Video

    Video Pakistani School Helps Slum Kids

    Master Mohammad Ayub runs a makeshift school in a public park in Islamabad. Thousands of poor children have benefited from his services over the years, but, as VOA's Ayesha Tanzeem reports, roughly 25 million school-age youths don't get an education in Pakistan.
    Video

    Video Florida’s Weeki Wachee ‘Mermaids’ Make a Splash

    Since 1947, ‘mermaids’ have fascinated tourists at central Florida’s Weeki Wachee Springs State Park with their fluid movements and synchronized ballet. Performing underwater has its challenges, including cold temperatures and a steady current, as VOA’s Lin Yang and Joseph Mok report.
    Video

    Video Somali, African Union Forces Face Resurgent Al-Shabab

    The Islamic State terror group claimed its first attack in Somalia earlier this week, though the claim has not been verified by forces on the ground. Meanwhile, al-Shabab militants have stepped up their attacks as Somalia prepares for elections later this year. Henry Ridgwell reports there are growing frustrations among Somalia’s Western backers over the country’s slow progress in forming its own armed forces to establish security after 25 years of chaos.
    Video

    Video Bangladesh Targeted Killings Spark Wave of Fear

    People in Bangladesh’s capital are expressing deep concern over the brutal attacks that have killed secular blogger, and most recently a gay rights activist and an employee of the U.S. embassy. Xulhaz Mannan, an embassy protocol officer and the editor of the country’s only gay and transgender magazine Roopban; and his friend Mehboob Rabbi Tanoy, a gay rights activist, were hacked to death by five attackers in Mannan’s Dhaka home earlier this month.
    Video

    Video Documentary Tells Tale of Chernobyl Returnees

    Ukraine this week is marking the 30th anniversary of the world's worst nuclear accident, at the Chernobyl nuclear power plant. Soviet officials at first said little about the accident, but later evacuated a 2,600-square-kilometer "exclusion zone." Some people, though, came back. American directors Holly Morris and Anne Bogart created a documentary about this faithful and brave community. VOA's Tetiana Kharchenko reports from New York on "The Babushkas of Chernobyl." Carol Pearson narrates.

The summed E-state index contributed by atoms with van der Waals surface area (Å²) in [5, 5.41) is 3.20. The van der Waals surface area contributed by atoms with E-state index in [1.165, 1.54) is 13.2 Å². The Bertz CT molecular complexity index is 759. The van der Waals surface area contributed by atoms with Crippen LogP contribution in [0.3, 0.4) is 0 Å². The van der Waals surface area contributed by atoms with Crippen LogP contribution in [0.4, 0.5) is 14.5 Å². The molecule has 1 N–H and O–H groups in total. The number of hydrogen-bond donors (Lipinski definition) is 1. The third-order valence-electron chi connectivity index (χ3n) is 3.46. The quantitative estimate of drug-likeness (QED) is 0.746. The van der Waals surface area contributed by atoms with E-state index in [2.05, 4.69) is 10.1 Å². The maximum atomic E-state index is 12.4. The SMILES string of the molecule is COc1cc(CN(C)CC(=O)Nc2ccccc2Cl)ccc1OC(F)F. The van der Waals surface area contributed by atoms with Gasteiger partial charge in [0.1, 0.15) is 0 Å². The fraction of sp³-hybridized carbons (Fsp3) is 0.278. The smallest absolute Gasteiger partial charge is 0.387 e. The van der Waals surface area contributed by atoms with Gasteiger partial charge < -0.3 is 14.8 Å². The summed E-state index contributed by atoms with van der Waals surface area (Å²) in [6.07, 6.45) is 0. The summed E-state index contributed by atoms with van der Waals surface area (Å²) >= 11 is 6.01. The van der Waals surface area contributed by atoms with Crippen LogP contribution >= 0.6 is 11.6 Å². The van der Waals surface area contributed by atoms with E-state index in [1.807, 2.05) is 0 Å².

Video

    Video Nigerians Feel Bite of Buhari Economic Policy

    Despite the global drop in the price of oil, Nigerian President Muhammadu Buhari has refused to allow the country's currency to devalue, leading to a shortage of foreign exchange. Chris Stein reports from Lagos businessmen and consumers are feeling the impact as the country deals with a severe fuel shortage.
    Video

    Video  Return to the Wild

    There’s a growing trend in the United States to let old or underused golf courses revert back to nature. But as Erika Celeste reports from one parcel in Grafton, Ohio, converting 39 hectares of land back to green space is a lot more complicated than just not mowing the fairway.
    Video

    Video West Urges Unity in Libya as Migrant Numbers Soar

    The Italian government says a NATO-led mission aimed at stemming the flow of migrants from Libya to Europe could be up and running by July. There are concerns that the number of migrants could soar as the route through Greece and the Balkans remains blocked. Western powers say the political chaos in Libya is being exploited by people smugglers — and they are pressuring rival groups to come together under the new unity government. VOA's Henry Ridgwell reports.
    Video

    Video Russia’s TV Rain Swims Against Tide in Sea of Kremlin Propaganda

    Russia’s media freedoms have been gradually eroded under President Vladimir Putin as his government has increased state ownership, influence, and restrictions on critical reporting. Television, where most Russians get their news, has been the main target and is now almost completely state controlled. But in the Russian capital, TV Rain stands out as an island in a sea of Kremlin propaganda.

    Special Report

    Adrift The Invisible African Diaspora